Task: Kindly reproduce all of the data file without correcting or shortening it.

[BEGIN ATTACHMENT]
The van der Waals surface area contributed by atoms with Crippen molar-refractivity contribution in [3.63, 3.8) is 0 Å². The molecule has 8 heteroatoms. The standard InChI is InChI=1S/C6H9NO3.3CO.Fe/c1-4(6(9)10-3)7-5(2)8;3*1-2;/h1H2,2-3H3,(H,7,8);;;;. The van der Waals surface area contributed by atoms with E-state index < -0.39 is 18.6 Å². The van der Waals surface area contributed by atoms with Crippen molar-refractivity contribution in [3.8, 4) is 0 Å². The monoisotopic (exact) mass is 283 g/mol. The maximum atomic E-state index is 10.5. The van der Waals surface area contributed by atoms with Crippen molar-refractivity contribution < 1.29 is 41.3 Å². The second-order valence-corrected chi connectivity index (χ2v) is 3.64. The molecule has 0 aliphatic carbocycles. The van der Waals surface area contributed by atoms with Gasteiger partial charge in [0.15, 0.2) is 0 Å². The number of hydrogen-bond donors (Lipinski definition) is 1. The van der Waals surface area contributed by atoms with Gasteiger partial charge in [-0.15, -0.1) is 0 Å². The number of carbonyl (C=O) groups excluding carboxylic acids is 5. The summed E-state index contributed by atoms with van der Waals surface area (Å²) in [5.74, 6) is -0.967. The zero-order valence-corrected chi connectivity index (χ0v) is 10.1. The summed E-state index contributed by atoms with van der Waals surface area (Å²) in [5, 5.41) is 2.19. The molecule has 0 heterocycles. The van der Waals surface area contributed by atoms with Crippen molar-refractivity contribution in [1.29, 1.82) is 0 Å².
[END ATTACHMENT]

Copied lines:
The van der Waals surface area contributed by atoms with Crippen molar-refractivity contribution in [3.63, 3.8) is 0 Å². The molecule has 8 heteroatoms. The standard InChI is InChI=1S/C6H9NO3.3CO.Fe/c1-4(6(9)10-3)7-5(2)8;3*1-2;/h1H2,2-3H3,(H,7,8);;;;. The van der Waals surface area contributed by atoms with E-state index < -0.39 is 18.6 Å². The van der Waals surface area contributed by atoms with Crippen molar-refractivity contribution in [3.8, 4) is 0 Å². The monoisotopic (exact) mass is 283 g/mol. The maximum atomic E-state index is 10.5. The van der Waals surface area contributed by atoms with Crippen molar-refractivity contribution < 1.29 is 41.3 Å². The second-order valence-corrected chi connectivity index (χ2v) is 3.64. The molecule has 0 aliphatic carbocycles. The van der Waals surface area contributed by atoms with Gasteiger partial charge in [0.15, 0.2) is 0 Å². The number of hydrogen-bond donors (Lipinski definition) is 1. The van der Waals surface area contributed by atoms with Gasteiger partial charge in [-0.15, -0.1) is 0 Å². The number of carbonyl (C=O) groups excluding carboxylic acids is 5. The summed E-state index contributed by atoms with van der Waals surface area (Å²) in [5.74, 6) is -0.967. The zero-order valence-corrected chi connectivity index (χ0v) is 10.1. The summed E-state index contributed by atoms with van der Waals surface area (Å²) in [5, 5.41) is 2.19. The molecule has 0 heterocycles. The van der Waals surface area contributed by atoms with Crippen molar-refractivity contribution in [1.29, 1.82) is 0 Å².